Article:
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Renal and retinal effects of enalapril and losartan in type 1 diabetes.

BACKGROUND: Nephropathy and retinopathy remain important complications of type 1 diabetes. It is unclear whether their progression is slowed by early administration of drugs that block the renin-angiotensin system. METHODS: We conducted a multicenter, controlled trial involving 285 normotensive patients with type 1 diabetes and normoalbuminuria and who were randomly assigned to receive losartan (100 mg daily), enalapril (20 mg daily), or placebo and followed for 5 years. The primary end point was a change in the fraction of glomerular volume occupied by mesangium in kidney-biopsy specimens. The retinopathy end point was a progression on a retinopathy severity scale of two steps or more. Intention-to-treat analysis was performed with the use of linear regression and logistic-regression models. RESULTS: A total of 90% and 82% of patients had complete renal-biopsy and retinopathy data, respectively. Change in mesangial fractional volume per glomerulus over the 5-year period did not differ significantly between the placebo group (0.016 units) and the enalapril group (0.005, P=0.38) or the losartan group (0.026, P=0.26), nor were there significant treatment benefits for other biopsy-assessed renal structural variables. The 5-year cumulative incidence of microalbuminuria was 6% in the placebo group; the incidence was higher with losartan (17%, P=0.01 by the log-rank test) but not with enalapril (4%, P=0.96 by the log-rank test). As compared with placebo, the odds of retinopathy progression by two steps or more was reduced by 65% with enalapril (odds ratio, 0.35; 95% confidence interval [CI], 0.14 to 0.85) and by 70% with losartan (odds ratio, 0.30; 95% CI, 0.12 to 0.73), independently of changes in blood pressure. There were three biopsy-related serious adverse events that completely resolved. Chronic cough occurred in 12 patients receiving enalapril, 6 receiving losartan, and 4 receiving placebo. CONCLUSIONS: Early blockade of the renin-angiotensin system in patients with type 1 diabetes did not slow nephropathy progression but slowed the progression of retinopathy. (ClinicalTrials.gov number, NCT00143949.)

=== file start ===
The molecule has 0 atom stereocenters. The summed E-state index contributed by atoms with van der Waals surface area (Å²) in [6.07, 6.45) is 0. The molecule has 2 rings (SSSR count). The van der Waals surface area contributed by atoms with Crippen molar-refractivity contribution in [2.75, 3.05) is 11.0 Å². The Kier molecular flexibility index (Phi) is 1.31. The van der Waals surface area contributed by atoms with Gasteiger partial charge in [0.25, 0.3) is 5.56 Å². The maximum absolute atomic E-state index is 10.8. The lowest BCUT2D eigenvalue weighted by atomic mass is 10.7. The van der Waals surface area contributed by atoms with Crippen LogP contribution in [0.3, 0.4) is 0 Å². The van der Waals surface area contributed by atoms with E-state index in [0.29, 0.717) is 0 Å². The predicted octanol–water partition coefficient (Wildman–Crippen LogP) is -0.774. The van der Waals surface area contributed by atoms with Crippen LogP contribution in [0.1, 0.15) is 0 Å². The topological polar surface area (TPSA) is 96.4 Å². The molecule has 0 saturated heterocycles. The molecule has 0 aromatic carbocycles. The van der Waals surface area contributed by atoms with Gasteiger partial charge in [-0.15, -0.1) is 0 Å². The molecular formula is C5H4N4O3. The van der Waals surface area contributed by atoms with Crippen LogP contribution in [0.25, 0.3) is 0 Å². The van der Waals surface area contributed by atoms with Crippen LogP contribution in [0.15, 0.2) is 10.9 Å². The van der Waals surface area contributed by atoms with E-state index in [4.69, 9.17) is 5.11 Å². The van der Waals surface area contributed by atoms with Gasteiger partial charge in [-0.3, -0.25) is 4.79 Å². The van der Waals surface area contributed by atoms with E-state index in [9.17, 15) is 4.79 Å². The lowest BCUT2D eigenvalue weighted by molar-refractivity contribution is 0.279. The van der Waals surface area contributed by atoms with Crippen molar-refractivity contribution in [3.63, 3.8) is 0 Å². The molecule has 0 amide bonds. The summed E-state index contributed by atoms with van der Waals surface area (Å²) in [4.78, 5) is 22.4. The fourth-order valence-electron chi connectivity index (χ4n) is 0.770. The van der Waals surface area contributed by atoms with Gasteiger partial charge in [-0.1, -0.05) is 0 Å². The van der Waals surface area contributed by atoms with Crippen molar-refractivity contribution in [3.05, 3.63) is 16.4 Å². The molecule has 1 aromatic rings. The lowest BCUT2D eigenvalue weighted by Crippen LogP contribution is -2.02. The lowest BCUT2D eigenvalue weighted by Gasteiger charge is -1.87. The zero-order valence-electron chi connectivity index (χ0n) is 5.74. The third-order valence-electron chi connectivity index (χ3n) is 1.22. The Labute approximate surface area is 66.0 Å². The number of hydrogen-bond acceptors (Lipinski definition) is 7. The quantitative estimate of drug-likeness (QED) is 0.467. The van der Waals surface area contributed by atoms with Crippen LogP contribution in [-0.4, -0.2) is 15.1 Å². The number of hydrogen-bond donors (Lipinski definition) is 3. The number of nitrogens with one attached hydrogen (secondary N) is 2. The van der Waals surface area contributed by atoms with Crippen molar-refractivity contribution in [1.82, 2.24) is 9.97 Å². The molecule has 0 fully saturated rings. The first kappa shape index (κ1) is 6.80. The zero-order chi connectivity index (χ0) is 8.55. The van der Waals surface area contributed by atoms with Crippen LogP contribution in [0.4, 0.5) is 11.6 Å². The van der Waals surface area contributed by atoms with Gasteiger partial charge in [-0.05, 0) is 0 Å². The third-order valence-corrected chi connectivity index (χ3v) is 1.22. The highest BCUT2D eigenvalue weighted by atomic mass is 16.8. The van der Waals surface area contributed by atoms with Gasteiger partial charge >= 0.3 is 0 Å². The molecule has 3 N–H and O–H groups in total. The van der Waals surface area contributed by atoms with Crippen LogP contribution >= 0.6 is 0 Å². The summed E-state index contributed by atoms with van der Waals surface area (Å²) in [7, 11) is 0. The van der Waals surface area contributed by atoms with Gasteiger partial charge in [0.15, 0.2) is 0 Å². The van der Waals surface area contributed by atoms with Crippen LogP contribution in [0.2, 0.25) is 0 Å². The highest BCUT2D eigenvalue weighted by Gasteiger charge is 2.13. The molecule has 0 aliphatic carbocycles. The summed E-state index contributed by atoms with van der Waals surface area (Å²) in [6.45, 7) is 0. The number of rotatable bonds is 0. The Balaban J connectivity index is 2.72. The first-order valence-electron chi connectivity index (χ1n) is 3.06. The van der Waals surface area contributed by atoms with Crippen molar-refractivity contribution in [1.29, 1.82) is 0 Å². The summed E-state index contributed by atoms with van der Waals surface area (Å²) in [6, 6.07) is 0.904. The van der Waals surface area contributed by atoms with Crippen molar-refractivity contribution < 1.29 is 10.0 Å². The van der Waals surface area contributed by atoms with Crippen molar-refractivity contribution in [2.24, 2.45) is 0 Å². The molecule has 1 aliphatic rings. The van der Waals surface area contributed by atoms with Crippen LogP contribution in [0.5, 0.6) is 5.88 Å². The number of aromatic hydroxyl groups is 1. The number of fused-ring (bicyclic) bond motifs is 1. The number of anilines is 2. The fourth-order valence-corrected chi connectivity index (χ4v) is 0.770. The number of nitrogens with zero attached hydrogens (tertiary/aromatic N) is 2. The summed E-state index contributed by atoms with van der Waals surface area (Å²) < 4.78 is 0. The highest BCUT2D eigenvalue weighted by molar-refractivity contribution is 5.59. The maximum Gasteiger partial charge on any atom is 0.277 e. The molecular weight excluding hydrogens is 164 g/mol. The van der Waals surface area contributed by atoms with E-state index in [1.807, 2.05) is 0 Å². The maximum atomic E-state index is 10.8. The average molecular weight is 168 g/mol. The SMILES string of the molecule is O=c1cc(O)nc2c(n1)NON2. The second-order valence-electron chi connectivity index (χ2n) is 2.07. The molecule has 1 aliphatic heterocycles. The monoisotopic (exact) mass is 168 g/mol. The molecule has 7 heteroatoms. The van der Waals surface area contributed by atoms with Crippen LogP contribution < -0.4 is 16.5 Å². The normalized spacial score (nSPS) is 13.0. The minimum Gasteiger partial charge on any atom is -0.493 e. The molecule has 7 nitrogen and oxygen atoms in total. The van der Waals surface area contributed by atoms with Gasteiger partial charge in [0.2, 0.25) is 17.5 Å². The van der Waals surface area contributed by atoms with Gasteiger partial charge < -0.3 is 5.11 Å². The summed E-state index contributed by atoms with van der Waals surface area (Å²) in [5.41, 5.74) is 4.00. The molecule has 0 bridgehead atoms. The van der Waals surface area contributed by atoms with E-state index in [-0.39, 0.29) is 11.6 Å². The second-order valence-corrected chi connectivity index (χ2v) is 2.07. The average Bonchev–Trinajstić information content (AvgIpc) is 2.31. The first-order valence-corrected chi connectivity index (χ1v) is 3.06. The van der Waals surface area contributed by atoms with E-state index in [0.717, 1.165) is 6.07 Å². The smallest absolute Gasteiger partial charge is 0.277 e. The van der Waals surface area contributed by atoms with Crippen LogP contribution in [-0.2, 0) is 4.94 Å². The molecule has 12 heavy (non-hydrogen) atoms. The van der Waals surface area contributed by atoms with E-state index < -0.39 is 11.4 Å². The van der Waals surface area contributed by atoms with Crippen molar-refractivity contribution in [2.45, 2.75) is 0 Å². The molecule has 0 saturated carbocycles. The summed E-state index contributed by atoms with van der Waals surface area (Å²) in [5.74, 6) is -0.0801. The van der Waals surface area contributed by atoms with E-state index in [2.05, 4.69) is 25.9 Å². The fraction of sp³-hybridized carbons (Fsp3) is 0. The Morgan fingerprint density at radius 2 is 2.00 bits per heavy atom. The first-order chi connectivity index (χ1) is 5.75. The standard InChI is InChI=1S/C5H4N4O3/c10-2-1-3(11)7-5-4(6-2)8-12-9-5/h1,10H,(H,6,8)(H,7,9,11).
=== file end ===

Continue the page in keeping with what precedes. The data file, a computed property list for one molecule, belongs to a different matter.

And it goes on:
Pubmed ID: 19571282

Authors

  • Mauer M
  • Zinman B
  • Gardiner R
  • Suissa S
  • Sinaiko A
  • Strand T
  • Drummond K
  • Donnelly S
  • Goodyer P
  • Gubler MC
  • Klein R

Journal

The New England journal of medicine

Publication Data

July 2, 2009

Associated Grants

  • Agency: NIDDK NIH HHS, Id: DK51975
  • Agency: NCRR NIH HHS, Id: M01-RR00400
  • Agency: NIDDK NIH HHS, Id: R01 DK051975
  • Agency: NIDDK NIH HHS, Id: R01 DK051975-05

Mesh Terms

  • Adult
  • Albuminuria
  • Angiotensin II Type 1 Receptor Blockers
  • Angiotensin-Converting Enzyme Inhibitors
  • Diabetes Mellitus, Type 1
  • Diabetic Nephropathies
  • Diabetic Retinopathy
  • Disease Progression
  • Double-Blind Method
  • Enalapril
  • Female
  • Follow-Up Studies
  • Glomerular Filtration Rate
  • Humans
  • Kaplan-Meier Estimate
  • Kidney Glomerulus
  • Logistic Models
  • Losartan
  • Male
  • Mesangial Cells
  • Renin-Angiotensin System
  • Retina